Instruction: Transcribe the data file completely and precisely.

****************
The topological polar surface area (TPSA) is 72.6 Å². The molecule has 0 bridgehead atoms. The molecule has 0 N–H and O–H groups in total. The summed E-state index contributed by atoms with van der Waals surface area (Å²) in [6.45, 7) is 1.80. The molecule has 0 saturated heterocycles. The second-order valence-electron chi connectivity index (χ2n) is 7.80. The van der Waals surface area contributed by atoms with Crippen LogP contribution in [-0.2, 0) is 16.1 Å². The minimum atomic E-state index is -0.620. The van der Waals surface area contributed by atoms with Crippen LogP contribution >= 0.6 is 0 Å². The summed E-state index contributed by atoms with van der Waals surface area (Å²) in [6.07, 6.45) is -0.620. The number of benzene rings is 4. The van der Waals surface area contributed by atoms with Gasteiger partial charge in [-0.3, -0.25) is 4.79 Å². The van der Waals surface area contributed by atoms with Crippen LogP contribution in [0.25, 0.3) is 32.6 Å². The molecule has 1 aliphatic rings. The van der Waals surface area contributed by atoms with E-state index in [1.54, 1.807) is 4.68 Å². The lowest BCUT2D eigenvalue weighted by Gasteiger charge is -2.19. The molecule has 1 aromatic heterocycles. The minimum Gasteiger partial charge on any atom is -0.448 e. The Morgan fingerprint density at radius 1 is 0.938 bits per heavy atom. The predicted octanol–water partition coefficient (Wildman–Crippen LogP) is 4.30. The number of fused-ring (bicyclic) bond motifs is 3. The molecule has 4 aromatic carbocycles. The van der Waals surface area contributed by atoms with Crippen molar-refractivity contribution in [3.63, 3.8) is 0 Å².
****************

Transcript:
The topological polar surface area (TPSA) is 72.6 Å². The molecule has 0 bridgehead atoms. The molecule has 0 N–H and O–H groups in total. The summed E-state index contributed by atoms with van der Waals surface area (Å²) in [6.45, 7) is 1.80. The molecule has 0 saturated heterocycles. The second-order valence-electron chi connectivity index (χ2n) is 7.80. The van der Waals surface area contributed by atoms with Crippen LogP contribution in [-0.2, 0) is 16.1 Å². The minimum atomic E-state index is -0.620. The van der Waals surface area contributed by atoms with Crippen LogP contribution >= 0.6 is 0 Å². The summed E-state index contributed by atoms with van der Waals surface area (Å²) in [6.07, 6.45) is -0.620. The number of benzene rings is 4. The van der Waals surface area contributed by atoms with Gasteiger partial charge in [-0.3, -0.25) is 4.79 Å². The van der Waals surface area contributed by atoms with Crippen LogP contribution in [0.25, 0.3) is 32.6 Å². The molecule has 1 aliphatic rings. The van der Waals surface area contributed by atoms with E-state index in [1.54, 1.807) is 4.68 Å². The lowest BCUT2D eigenvalue weighted by Gasteiger charge is -2.19. The molecule has 1 aromatic heterocycles. The minimum Gasteiger partial charge on any atom is -0.448 e. The Morgan fingerprint density at radius 1 is 0.938 bits per heavy atom. The predicted octanol–water partition coefficient (Wildman–Crippen LogP) is 4.30. The number of fused-ring (bicyclic) bond motifs is 3. The molecule has 4 aromatic carbocycles. The van der Waals surface area contributed by atoms with Crippen molar-refractivity contribution in [3.63, 3.8) is 0 Å².